Golden Plains Wind Farm
|LOCATION:||GOLDEN PLAINS SHIRE|
|TURBINES:||UP TO 235|
|TOTAL WEC HEIGHT:||UP TO 230m|
|WIND TURBINE ROTOR:||150m DIAMETER|
|ENERGY PRODUCTION:||3000 GWH ANNUALLY|
|HOMES POWERED:||>500,000 HOMES|
|GREENHOUSE SAVINGS:||>3M TONS OF CARBON DIOXIDE ANNUALLY|
|SITE AREA:||17,345 HA|
|SHIRE RATES||APPROX. $800,000 A YEAR|
|DEVELOPMENT COST:||$1.5 - $1.7 BILLION|
|CONSTRUCTION TIME:||4-6 YEARS|
About The Project
The Golden Plains Wind Farm is in the Golden Plains Shire, southeast and west of the small township of Rokewood. The proposed development will consist of up to 235, 3-5 MW wind turbines. The project will generate over 2500 GWH per annum – equivalent to the electricity consumption of more than 450,000 homes; and prevent more than 2.5 million tonnes of carbon dioxide annually from being emitted to the atmosphere.
In 2006, WestWind began monitoring the wind resource in the Golden Plains Shire, specifically around the Barunah Park and Rokewood area. In 2016, WestWind completed further feasibility investigations into the proposed development site and made the commercial decision to pursue a planning permit for an 800 MW project.
The project is still in development with further environmental and cultural heritage studies still to be completed.
In mid-2017, federal and state environmental referrals were lodged, and referral agencies made a determination that the project will now go through a bilateral State Environment Effects Statement (EES) process and a controlled action under the Environmental Protection and Biodiversity Act (EPBC). In August 2017, a planning application for the project was lodged with the State Government which will be processed alongside the EES process. To have your say on the draft scoping requirements for the Golden Plains Wind Farm EES or to find out more about the EES process go to the State Government EES website by clicking here.
WestWind Energy has held three successful open days (February, June and September) at the Rokewood Hall. More than 350 people came to speak to staff across the three days to find out more about the proposed development, share concerns, raise questions and provide ideas on ways the community could benefit from such a large development. In addition to the open days, WestWind Energy has also door knocked all neighbours within 5km of the proposal, giving people a greater opportunity to learn more about the development and ask questions relative to their circumstances.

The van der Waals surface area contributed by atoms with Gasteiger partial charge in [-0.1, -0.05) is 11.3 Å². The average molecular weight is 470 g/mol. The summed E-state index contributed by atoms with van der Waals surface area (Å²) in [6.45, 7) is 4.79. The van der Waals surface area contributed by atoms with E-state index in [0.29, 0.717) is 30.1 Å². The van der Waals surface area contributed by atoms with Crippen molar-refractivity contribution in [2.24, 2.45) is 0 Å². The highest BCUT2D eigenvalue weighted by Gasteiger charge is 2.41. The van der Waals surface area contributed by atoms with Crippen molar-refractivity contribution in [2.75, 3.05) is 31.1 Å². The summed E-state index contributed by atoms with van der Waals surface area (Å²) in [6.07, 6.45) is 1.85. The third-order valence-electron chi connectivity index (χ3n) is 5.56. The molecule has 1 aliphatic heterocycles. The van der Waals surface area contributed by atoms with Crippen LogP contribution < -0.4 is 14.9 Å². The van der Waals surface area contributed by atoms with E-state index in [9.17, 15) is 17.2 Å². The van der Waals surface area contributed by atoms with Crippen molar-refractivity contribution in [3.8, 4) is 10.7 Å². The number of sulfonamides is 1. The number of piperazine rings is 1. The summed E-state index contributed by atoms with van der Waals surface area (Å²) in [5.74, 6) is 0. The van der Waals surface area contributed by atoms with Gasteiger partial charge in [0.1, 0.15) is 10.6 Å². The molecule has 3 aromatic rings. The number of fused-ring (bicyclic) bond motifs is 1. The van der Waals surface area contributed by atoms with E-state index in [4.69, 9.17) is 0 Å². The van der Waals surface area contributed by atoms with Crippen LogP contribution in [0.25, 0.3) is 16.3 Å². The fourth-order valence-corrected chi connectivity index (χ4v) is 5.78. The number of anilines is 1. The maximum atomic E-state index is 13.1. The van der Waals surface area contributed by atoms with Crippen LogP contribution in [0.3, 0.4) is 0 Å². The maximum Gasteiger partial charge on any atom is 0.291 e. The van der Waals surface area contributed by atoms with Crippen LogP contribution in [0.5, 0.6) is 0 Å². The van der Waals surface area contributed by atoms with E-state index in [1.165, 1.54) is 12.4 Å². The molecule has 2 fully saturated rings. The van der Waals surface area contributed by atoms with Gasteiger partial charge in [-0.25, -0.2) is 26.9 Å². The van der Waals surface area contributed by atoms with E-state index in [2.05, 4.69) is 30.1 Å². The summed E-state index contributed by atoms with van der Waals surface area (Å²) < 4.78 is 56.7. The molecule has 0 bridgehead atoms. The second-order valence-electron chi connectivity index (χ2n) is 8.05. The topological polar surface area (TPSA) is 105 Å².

To view the latest Golden Plains Wind Farm Project Update, click here.
COMMUNITY BENEFIT FUND
Once operational, a community fund will be established to provide annual financial support of up to $235,000 a year ($1000 annually per turbine) for a range of community based initiatives, projects and events that benefit local communities around the wind farm.
The fund will target a range of community needs including: health and social welfare, safety, environment, education and youth, sport and recreation, culture, arts and economic development.
The fund will be overseen by a Community Reference Group (CRG) – a group of volunteers that live around the wind farm site. The role of the CRG is to enhance communication between WestWind Energy and the community; enhance WestWind’s understanding of community issues; encourage community partnerships; and, ensure the local community benefits as a result of the wind farm project.
COMMUNITY INVESTMENT PROGRAM
As part of WestWind Energy’s commitment to sharing financial benefits with the community, a program will be initiated to facilitate host landholders and the community living within approximately 10km of the wind farm to invest financially in the project.
WestWind Energy believes community owned renewable energy is a fantastic opportunity for the community. Not only is community owned renewable energy a great way to improve our environment, it is also an opportunity for regional communities to come together and benefit economically.